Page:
They’re tough, because they’re used to being scared and uncomfortable and in pain. But that can be tricky. They’ve learned how to fend for themselves, so sometimes, it might take them a little while to learn how to let you take care of them too.
They’re fighters, they’re survivors, because this disease doesn’t have a cure. There’s no specific path that works for everyone. There’s no single answer. So they’ve learned how to figure this thing out for themselves – how to find the perfect balance in their treatment that allows them to live a life as close to normal as possible.
There were probably time periods in their life which they were very okay. Sometimes periods of wellness that even lasted for years. But there’s also been times where their health has been taken away from them. They’ve learned to fight for it. They’ve learned to fight for health and happiness and whatever else will allow them to feel joy in their lives. Often, that includes love. They will fight for you, if you make them feel good and light and carefree and beautiful and joyful and healthy and all the other things that they don’t feel in the dark moments where the flare-ups are uncontrollable and their stomachs hurt and they’re afraid of food and they’re afraid to leave the house.
Those dark moments really are quite dark sometimes. Painful and frustrating. Sometimes, they won’t feel like fighters. They will feel weak or sad or angry or afraid of their own bodies. They will try to avoid pity parties and meltdowns, because they know deep down that that will only push them back further. But sometimes, they will not be able to help it, because they are weak and tired and human and they are angry about the bodies they’ve been given.
Sometimes there will be nothing you can do to help. You will see them in pain, and you will want to fix it. You will want to take it for them – to get rid of their abdominal cramps or their long days of upset stomachs or the sharp pain that jabs into their sides and wakes them in the middle of the night. But you can’t. You will not be able to fix it. You cannot fix their bodies.
What you can do is hold them. Brush your fingers through their hair. Soothe their nerves. Remind them that they are not alone. Sometimes, the hardest part about this all is the isolation. The endless time in the bathroom. The desire to hide the illness from others. The anxiety and the shame. The frequent need to turn down trips or social outings or fun evenings at a restaurant, because their stomach can’t handle it and all they can manage to do is lie in their bed for hours, trying to sleep through the pain and hoping that tomorrow will be better.
They feel so alone a lot from it all. That’s often harder than the cramping and the urgency and the pain and the worry. It’s the fact that they feel like their burden is invisible and nobody can understand it. Sometimes the most important thing you can do is to remind them that they are anything but alone.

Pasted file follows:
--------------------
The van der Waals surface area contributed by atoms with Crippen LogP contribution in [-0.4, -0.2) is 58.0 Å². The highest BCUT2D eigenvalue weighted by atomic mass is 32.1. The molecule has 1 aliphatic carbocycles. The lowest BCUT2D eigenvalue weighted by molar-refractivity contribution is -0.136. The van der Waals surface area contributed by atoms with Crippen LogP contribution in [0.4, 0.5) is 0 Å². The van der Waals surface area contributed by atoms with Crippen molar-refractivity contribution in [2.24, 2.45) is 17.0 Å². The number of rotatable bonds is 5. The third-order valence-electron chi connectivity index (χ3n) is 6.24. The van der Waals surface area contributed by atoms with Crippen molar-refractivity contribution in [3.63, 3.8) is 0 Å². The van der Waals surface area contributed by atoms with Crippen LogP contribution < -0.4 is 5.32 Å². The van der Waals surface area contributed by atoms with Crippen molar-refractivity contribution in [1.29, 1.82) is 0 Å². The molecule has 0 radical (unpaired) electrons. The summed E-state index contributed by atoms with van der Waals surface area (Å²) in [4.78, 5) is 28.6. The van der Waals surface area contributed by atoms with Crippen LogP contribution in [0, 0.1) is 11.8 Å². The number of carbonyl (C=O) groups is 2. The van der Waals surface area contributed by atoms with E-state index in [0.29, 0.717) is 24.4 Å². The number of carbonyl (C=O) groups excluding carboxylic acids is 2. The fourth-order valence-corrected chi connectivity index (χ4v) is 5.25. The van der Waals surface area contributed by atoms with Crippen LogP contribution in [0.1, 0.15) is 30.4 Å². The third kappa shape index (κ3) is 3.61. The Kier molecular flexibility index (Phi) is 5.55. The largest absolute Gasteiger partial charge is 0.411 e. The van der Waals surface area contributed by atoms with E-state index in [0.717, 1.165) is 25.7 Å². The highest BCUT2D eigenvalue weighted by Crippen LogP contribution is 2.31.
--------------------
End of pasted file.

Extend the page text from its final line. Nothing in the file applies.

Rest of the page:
There will be beautiful days, though, too. Days where they appreciate the sun and the warmth and the joy of being outside more than most people, because they are so happy to be up and about and feeling strong and alive. They love the sun, they love the beautiful days. But they don’t need them to appreciate the beauty of life. They’re not put off by rainy days or cold winds or dark clouds, because nothing’s darker than having to waste the day in a bathroom or their bed or the hospital, wondering when they will be able to go out and experience the world again. The don’t need a beautiful day to realize it’s a beautiful day. And you will be the person they want to share it with.
They’ve already seen themselves in their darker moments, and they know how to appreciate the thrill of living. The thrill of experiencing the world. The thrill of falling in love with you.
They will love you fiercely. They will laugh with you always. They will appreciate you and be grateful for you, because they understand how precious happiness is.
They will love to love you. But there were also be ugly moments. They will go through a lot of ups and downs and there will be lots of fears and uncertainties. They will have other issues that sometimes come along with Crohn’s. Like anxiety. Constant exhaustion. Depression. Arthritic pain. Issues with various foods. A weak immune system.
It’s an ongoing disease, it’s an ongoing fight. They’re strong, but sometimes this disease sucks out so much strength that they will have moments of fragility in which they will need you more than you could ever imagine. They don’t need you to heal them or fix them or take care of their problems.
They don’t want you to pity them or feel bad for them or baby them or let them get away with things.
All the want is you, holding them in both the beautiful and the ugly moments, reminding them how wonderful it is to be alive and reminding them that they are not alone. Because when you’re with them, it will help them to believe that tomorrow will be a beautiful day. That’s all they need.